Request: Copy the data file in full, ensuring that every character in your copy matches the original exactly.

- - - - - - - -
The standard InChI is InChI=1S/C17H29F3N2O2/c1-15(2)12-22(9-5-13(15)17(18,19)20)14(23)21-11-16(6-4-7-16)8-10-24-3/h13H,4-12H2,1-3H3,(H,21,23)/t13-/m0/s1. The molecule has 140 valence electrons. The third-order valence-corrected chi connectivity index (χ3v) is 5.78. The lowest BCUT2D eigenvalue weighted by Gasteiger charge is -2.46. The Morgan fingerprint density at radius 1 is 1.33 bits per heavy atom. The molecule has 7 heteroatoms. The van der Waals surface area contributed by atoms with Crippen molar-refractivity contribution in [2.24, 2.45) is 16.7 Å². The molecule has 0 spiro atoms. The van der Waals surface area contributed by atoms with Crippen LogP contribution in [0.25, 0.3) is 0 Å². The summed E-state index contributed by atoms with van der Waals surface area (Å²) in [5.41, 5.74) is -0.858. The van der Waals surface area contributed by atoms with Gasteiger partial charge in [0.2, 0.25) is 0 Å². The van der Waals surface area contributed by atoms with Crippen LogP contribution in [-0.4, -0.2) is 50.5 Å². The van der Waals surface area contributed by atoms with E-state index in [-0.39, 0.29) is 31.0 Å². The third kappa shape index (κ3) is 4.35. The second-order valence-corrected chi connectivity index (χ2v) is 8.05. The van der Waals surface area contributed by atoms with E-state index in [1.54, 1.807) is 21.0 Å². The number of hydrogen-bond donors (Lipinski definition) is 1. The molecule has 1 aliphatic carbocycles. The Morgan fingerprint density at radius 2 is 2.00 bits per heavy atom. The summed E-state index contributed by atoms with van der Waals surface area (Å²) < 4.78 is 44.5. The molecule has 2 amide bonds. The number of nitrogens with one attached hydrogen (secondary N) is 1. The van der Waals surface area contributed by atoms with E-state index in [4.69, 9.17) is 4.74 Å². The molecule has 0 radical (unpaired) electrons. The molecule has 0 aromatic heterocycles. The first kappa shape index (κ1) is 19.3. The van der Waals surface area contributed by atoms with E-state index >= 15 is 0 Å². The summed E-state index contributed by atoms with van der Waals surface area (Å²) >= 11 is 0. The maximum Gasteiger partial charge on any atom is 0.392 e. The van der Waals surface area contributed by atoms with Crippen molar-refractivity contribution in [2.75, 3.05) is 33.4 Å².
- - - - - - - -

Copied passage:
The standard InChI is InChI=1S/C17H29F3N2O2/c1-15(2)12-22(9-5-13(15)17(18,19)20)14(23)21-11-16(6-4-7-16)8-10-24-3/h13H,4-12H2,1-3H3,(H,21,23)/t13-/m0/s1. The molecule has 140 valence electrons. The third-order valence-corrected chi connectivity index (χ3v) is 5.78. The lowest BCUT2D eigenvalue weighted by Gasteiger charge is -2.46. The Morgan fingerprint density at radius 1 is 1.33 bits per heavy atom. The molecule has 7 heteroatoms. The van der Waals surface area contributed by atoms with Crippen molar-refractivity contribution in [2.24, 2.45) is 16.7 Å². The molecule has 0 spiro atoms. The van der Waals surface area contributed by atoms with Crippen LogP contribution in [0.25, 0.3) is 0 Å². The summed E-state index contributed by atoms with van der Waals surface area (Å²) in [5.41, 5.74) is -0.858. The van der Waals surface area contributed by atoms with Gasteiger partial charge in [0.2, 0.25) is 0 Å². The van der Waals surface area contributed by atoms with Crippen LogP contribution in [-0.4, -0.2) is 50.5 Å². The van der Waals surface area contributed by atoms with E-state index in [-0.39, 0.29) is 31.0 Å². The third kappa shape index (κ3) is 4.35. The second-order valence-corrected chi connectivity index (χ2v) is 8.05. The van der Waals surface area contributed by atoms with E-state index in [1.54, 1.807) is 21.0 Å². The number of hydrogen-bond donors (Lipinski definition) is 1. The molecule has 1 aliphatic carbocycles. The Morgan fingerprint density at radius 2 is 2.00 bits per heavy atom. The summed E-state index contributed by atoms with van der Waals surface area (Å²) < 4.78 is 44.5. The molecule has 2 amide bonds. The number of nitrogens with one attached hydrogen (secondary N) is 1. The van der Waals surface area contributed by atoms with E-state index in [4.69, 9.17) is 4.74 Å². The molecule has 0 radical (unpaired) electrons. The molecule has 0 aromatic heterocycles. The first kappa shape index (κ1) is 19.3. The van der Waals surface area contributed by atoms with E-state index >= 15 is 0 Å². The summed E-state index contributed by atoms with van der Waals surface area (Å²) >= 11 is 0. The maximum Gasteiger partial charge on any atom is 0.392 e. The van der Waals surface area contributed by atoms with Crippen molar-refractivity contribution in [2.75, 3.05) is 33.4 Å².